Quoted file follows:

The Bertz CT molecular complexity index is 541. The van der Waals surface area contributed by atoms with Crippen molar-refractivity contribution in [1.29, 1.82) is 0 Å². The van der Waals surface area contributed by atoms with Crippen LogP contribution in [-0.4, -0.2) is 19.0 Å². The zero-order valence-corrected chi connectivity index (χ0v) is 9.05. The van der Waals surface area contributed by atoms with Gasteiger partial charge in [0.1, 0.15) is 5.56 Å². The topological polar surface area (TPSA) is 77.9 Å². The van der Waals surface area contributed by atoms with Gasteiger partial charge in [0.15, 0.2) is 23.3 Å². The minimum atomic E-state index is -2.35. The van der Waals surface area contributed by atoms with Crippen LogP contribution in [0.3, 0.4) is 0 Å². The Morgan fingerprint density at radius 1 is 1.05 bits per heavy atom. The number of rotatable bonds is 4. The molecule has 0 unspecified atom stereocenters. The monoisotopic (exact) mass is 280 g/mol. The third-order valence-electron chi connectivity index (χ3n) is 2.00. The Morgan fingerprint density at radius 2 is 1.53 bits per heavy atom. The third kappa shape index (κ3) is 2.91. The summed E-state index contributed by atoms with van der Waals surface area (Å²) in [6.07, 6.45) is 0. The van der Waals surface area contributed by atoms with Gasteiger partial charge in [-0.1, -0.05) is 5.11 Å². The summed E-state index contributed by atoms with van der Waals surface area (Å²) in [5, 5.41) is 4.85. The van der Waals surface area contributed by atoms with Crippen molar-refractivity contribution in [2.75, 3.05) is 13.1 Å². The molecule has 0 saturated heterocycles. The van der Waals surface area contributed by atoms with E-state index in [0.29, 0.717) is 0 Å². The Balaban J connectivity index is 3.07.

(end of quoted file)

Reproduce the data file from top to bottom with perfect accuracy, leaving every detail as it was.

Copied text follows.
The Bertz CT molecular complexity index is 541. The van der Waals surface area contributed by atoms with Crippen molar-refractivity contribution in [1.29, 1.82) is 0 Å². The van der Waals surface area contributed by atoms with Crippen LogP contribution in [-0.4, -0.2) is 19.0 Å². The zero-order valence-corrected chi connectivity index (χ0v) is 9.05. The van der Waals surface area contributed by atoms with Gasteiger partial charge in [0.1, 0.15) is 5.56 Å². The topological polar surface area (TPSA) is 77.9 Å². The van der Waals surface area contributed by atoms with Gasteiger partial charge in [0.15, 0.2) is 23.3 Å². The minimum atomic E-state index is -2.35. The van der Waals surface area contributed by atoms with Crippen LogP contribution in [0.3, 0.4) is 0 Å². The Morgan fingerprint density at radius 1 is 1.05 bits per heavy atom. The number of rotatable bonds is 4. The molecule has 0 unspecified atom stereocenters. The monoisotopic (exact) mass is 280 g/mol. The third-order valence-electron chi connectivity index (χ3n) is 2.00. The Morgan fingerprint density at radius 2 is 1.53 bits per heavy atom. The third kappa shape index (κ3) is 2.91. The summed E-state index contributed by atoms with van der Waals surface area (Å²) in [6.07, 6.45) is 0. The van der Waals surface area contributed by atoms with Gasteiger partial charge in [-0.1, -0.05) is 5.11 Å². The summed E-state index contributed by atoms with van der Waals surface area (Å²) in [5, 5.41) is 4.85. The van der Waals surface area contributed by atoms with Crippen molar-refractivity contribution in [2.75, 3.05) is 13.1 Å². The molecule has 0 saturated heterocycles. The van der Waals surface area contributed by atoms with E-state index in [0.29, 0.717) is 0 Å². The Balaban J connectivity index is 3.07.